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Liked By Ike …

June 2024
1min read


In the 1950s Georgetown University’s McDonough Gymnasium was the largest clean auditorium in Washington, D.C. (The Armory was larger, but it was filthy.) In the spring of 1953 the chamber of commerce held its annual banquet in the gym and invited President Eisenhower to be the principal speaker. Although campuses were relatively quiet in those days, the Secret Service treated this occasion as it would any other public appearance by the President.

The campaign for student-government elections was under way, and my friend Frank Van Steenberg was a candidate for president of the junior class. His campaign manager was Francis Murphy, a flamboyant New Yorker. Murphy thought he could use the banquet to help his man, so late in the afternoon he walked into the gym, found Eisenhower’s place at the head table, and slipped a “Frank Van Steenberg for Junior Class President” card under the grapefruit plate. Nobody objected or even paid any attention.

That night, at the beginning of his remarks, Ike said, “I find here that Frank Van Steenberg wants to be president of the junior class, and if I were one-third my age, I would vote for him—and can only hope that you who are no older will do so. I do commend this boy for his initiative,” holding up the card and joining in the laughter.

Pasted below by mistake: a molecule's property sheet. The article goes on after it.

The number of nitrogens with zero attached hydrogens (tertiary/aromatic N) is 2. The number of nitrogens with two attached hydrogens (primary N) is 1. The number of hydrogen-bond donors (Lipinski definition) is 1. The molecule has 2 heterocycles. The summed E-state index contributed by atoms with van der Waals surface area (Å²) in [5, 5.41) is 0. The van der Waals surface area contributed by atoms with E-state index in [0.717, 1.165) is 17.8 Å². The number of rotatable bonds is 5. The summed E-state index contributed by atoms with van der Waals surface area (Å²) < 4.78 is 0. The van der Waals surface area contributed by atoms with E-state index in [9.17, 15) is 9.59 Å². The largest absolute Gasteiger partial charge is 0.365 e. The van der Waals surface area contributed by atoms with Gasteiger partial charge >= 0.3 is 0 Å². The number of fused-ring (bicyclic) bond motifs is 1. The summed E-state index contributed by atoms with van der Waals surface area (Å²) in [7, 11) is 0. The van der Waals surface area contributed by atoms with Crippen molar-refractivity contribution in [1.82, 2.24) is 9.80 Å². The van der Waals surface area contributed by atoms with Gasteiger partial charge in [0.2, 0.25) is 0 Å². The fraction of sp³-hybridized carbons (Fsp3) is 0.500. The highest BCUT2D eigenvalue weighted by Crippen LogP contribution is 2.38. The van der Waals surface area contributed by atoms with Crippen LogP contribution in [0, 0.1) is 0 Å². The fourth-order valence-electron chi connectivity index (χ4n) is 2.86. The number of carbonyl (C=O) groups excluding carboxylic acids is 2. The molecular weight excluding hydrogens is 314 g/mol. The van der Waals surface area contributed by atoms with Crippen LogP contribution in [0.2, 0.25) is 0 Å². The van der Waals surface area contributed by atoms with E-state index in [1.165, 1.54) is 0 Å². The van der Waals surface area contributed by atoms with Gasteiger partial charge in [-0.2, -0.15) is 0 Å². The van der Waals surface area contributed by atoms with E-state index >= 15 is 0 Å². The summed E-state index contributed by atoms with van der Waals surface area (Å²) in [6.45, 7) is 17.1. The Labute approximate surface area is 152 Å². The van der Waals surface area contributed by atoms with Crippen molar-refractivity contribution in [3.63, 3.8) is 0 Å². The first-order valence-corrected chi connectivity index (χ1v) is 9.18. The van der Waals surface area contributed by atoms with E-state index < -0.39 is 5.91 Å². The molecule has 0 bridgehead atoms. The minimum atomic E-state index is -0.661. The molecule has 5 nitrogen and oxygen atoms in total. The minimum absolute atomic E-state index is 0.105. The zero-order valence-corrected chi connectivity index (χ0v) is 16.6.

About three minutes later a troop of Secret Service agents burst into our sophomore dormitory, cursing, slamming startled students against the wall, and demanding to know the whereabouts of Frank Van Steenberg. Frank was found, he fingered Murphy, and Murphy underwent angry questioning by the flustered agents. Murphy explained that he hadn’t knowingly done anything wrong. He had just walked in and walked out, right down the main aisle. Murphy had a guilty face but true Irish fluency, so they let him go.

Despite Ike’s help, Van Steenberg lost the election. The incident, including the voting results, was written up in Time magazine.

Later we were sitting in Frank’s room, and he said, “You know, John, I didn’t really mind losing the election, but I didn’t want the whole country to know.” He never ran for office again.

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